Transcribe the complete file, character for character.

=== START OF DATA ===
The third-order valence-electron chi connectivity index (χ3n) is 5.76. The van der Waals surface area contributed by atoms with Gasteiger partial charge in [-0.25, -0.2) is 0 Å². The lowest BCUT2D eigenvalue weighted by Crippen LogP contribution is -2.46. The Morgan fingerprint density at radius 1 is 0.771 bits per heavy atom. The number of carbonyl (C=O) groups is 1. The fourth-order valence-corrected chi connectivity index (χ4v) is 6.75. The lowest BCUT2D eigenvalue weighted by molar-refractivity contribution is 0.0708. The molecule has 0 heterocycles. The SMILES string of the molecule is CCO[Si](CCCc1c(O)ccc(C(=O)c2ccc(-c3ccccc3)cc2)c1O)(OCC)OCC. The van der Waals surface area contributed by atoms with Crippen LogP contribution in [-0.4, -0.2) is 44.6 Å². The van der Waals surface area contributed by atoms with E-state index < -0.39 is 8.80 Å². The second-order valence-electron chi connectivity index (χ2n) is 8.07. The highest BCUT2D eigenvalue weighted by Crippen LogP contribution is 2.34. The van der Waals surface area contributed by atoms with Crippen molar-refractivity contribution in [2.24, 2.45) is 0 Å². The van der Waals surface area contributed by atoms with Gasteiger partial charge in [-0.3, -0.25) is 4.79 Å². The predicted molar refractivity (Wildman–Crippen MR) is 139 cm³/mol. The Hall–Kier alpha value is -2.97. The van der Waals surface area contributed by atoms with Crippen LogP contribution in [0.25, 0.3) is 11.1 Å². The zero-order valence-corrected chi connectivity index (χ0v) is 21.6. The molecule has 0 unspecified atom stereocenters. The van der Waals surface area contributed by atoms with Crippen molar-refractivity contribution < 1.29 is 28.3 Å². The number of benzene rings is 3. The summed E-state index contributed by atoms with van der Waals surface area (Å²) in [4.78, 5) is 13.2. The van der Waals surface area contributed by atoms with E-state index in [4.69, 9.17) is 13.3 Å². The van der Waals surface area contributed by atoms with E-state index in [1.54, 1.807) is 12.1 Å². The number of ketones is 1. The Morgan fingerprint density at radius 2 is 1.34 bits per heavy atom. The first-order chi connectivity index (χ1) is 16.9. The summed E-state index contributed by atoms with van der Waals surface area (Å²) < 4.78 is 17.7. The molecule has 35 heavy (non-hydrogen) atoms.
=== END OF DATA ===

The third-order valence-electron chi connectivity index (χ3n) is 5.76. The van der Waals surface area contributed by atoms with Gasteiger partial charge in [-0.25, -0.2) is 0 Å². The lowest BCUT2D eigenvalue weighted by Crippen LogP contribution is -2.46. The Morgan fingerprint density at radius 1 is 0.771 bits per heavy atom. The number of carbonyl (C=O) groups is 1. The fourth-order valence-corrected chi connectivity index (χ4v) is 6.75. The lowest BCUT2D eigenvalue weighted by molar-refractivity contribution is 0.0708. The molecule has 0 heterocycles. The SMILES string of the molecule is CCO[Si](CCCc1c(O)ccc(C(=O)c2ccc(-c3ccccc3)cc2)c1O)(OCC)OCC. The van der Waals surface area contributed by atoms with Crippen LogP contribution in [-0.4, -0.2) is 44.6 Å². The van der Waals surface area contributed by atoms with E-state index < -0.39 is 8.80 Å². The second-order valence-electron chi connectivity index (χ2n) is 8.07. The highest BCUT2D eigenvalue weighted by Crippen LogP contribution is 2.34. The van der Waals surface area contributed by atoms with Crippen molar-refractivity contribution in [2.24, 2.45) is 0 Å². The van der Waals surface area contributed by atoms with Gasteiger partial charge in [-0.3, -0.25) is 4.79 Å². The predicted molar refractivity (Wildman–Crippen MR) is 139 cm³/mol. The Hall–Kier alpha value is -2.97. The van der Waals surface area contributed by atoms with Crippen LogP contribution in [0.25, 0.3) is 11.1 Å². The zero-order valence-corrected chi connectivity index (χ0v) is 21.6. The molecule has 0 unspecified atom stereocenters. The van der Waals surface area contributed by atoms with Crippen molar-refractivity contribution < 1.29 is 28.3 Å². The number of benzene rings is 3. The summed E-state index contributed by atoms with van der Waals surface area (Å²) in [4.78, 5) is 13.2. The van der Waals surface area contributed by atoms with E-state index in [4.69, 9.17) is 13.3 Å². The van der Waals surface area contributed by atoms with E-state index in [1.54, 1.807) is 12.1 Å². The number of ketones is 1. The Morgan fingerprint density at radius 2 is 1.34 bits per heavy atom. The first-order chi connectivity index (χ1) is 16.9. The summed E-state index contributed by atoms with van der Waals surface area (Å²) < 4.78 is 17.7. The molecule has 35 heavy (non-hydrogen) atoms.